Oscars 2023: Will the fortunes of the Irish fall on our worthy contenders?
As the Tuesday afternoons passed, it was up there with the best of them. Ireland’s fourteen nominations at the Oscars? We’re counting down the days until Sunday, March 12, when Hollywood’s bests head to the Dolby Theater in Los Angeles for the 95th Academy Awards.
His stats are almost unfathomable. A quarter of this year’s acting nominees are Irish. We’re represented across nine categories, from Best International Film to Best Live Action Short Film.
Kildare’s Paul Mescal, an emotion in Charlotte Wells’ devastating father-daughter drama, sundownNominated for Best Actor. Inisherin’s Banshees, Martin McDonagh’s heartbreaking tale of bitter brotherhood in Civil War Ireland, was nominated for Best Picture. Get the bunting out.
Exciting times then, but with every Irish Oscar nomination there are inevitable follow-up questions. We will win, and who are our biggest competitors?
We have had our fair share of victories in the past. Who could forget the great Brenda Fricker, who happily accepted the trophy for Best Supporting Actress in 1990, for My left foot? We also remember Neil Jordan, who received the 1993 Best Original Screenplay award for cry gameand by Glen Hansard and Markéta Irglová won Best Original Song for ‘Falling Slow’ (from Once) in 2008. Everyone knows about Daniel Day-Lewis’ Oscars (he has three of them).
Some of our best have gone all the way – but most have to accept the runner-up badge. For starters, the folks at the Academy of Motion Picture Arts and Sciences (AMPAS) have yet to award Ireland’s greatest living actress. The indomitable Saoirse Ronan has four Oscar nominations – one for Best Supporting Actress (for atonement), three for Best Actress (Brooklyn, Orange beetle, Little woman) – and did not win.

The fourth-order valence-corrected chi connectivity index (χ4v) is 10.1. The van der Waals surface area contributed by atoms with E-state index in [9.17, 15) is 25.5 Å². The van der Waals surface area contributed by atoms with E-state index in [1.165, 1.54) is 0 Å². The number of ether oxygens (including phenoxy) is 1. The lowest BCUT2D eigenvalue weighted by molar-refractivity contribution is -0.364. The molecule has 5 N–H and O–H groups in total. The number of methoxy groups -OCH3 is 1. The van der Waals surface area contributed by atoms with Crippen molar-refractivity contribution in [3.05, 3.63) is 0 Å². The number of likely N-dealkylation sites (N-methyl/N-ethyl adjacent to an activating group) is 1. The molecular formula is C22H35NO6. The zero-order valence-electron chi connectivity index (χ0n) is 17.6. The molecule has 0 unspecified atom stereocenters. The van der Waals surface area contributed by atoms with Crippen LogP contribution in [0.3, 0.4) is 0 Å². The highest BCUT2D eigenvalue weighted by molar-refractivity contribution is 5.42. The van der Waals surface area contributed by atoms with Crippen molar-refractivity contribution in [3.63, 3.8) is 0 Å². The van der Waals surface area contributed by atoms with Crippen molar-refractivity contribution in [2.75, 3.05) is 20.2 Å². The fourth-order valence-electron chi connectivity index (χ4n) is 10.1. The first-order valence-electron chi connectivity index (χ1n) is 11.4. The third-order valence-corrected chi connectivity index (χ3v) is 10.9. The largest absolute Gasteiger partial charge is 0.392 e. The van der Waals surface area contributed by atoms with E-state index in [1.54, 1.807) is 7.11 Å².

Likewise, the great Jim Sheridan always leaves empty-handed, despite being nominated for six Academy Awards for his work on My left foot, In Father’s Name and In America. The Kilkenny Cartoon Saloon-based animation giant boasts an impressive five Oscar nominations – and I’m sorry to see they missed out on their sixth this year for outstanding film. My father’s dragon. We can continue.
Michael Fassbender and Bono each have two Oscar nominations. Ruth Negga, Jessie Buckley, Stephen Rea, Ciarán Hinds and Liam Neeson each have one. Always a nominee, never a winner? Hardly – but sometimes, that’s exactly how it feels.
It seems odd to discuss and rate our favorite storytellers as if they were athletes or reality TV contestants. They are artists. But we did not initiate this conversation. Maybe for four months out of the year our favorite medium is reduced to a fun but undeniably addictive sporting event where the ‘winners’ give a speech and the ‘losers’ give a speech. ‘ were asked to sit and clap for their colleagues. It’s fun, but totally bananas.
Anyway, the only thing more interesting than talking about Oscar-nominated Irish is trying to predict how many will take home the gold. Of the 20 artists nominated for this year’s acting awards, five are Irish, and two feature a local legend pitted against a relative newcomer.
For Best Supporting Actor, the powerful Brendan Gleeson was recognized for his brilliant, soulful portrayal of a depressed violinist in Martin McDonagh’s film. Inisherin’s Banshees. His young co-star Barry Keoghan, who had the best performance of his career as a lonely village eejit, was also nominated.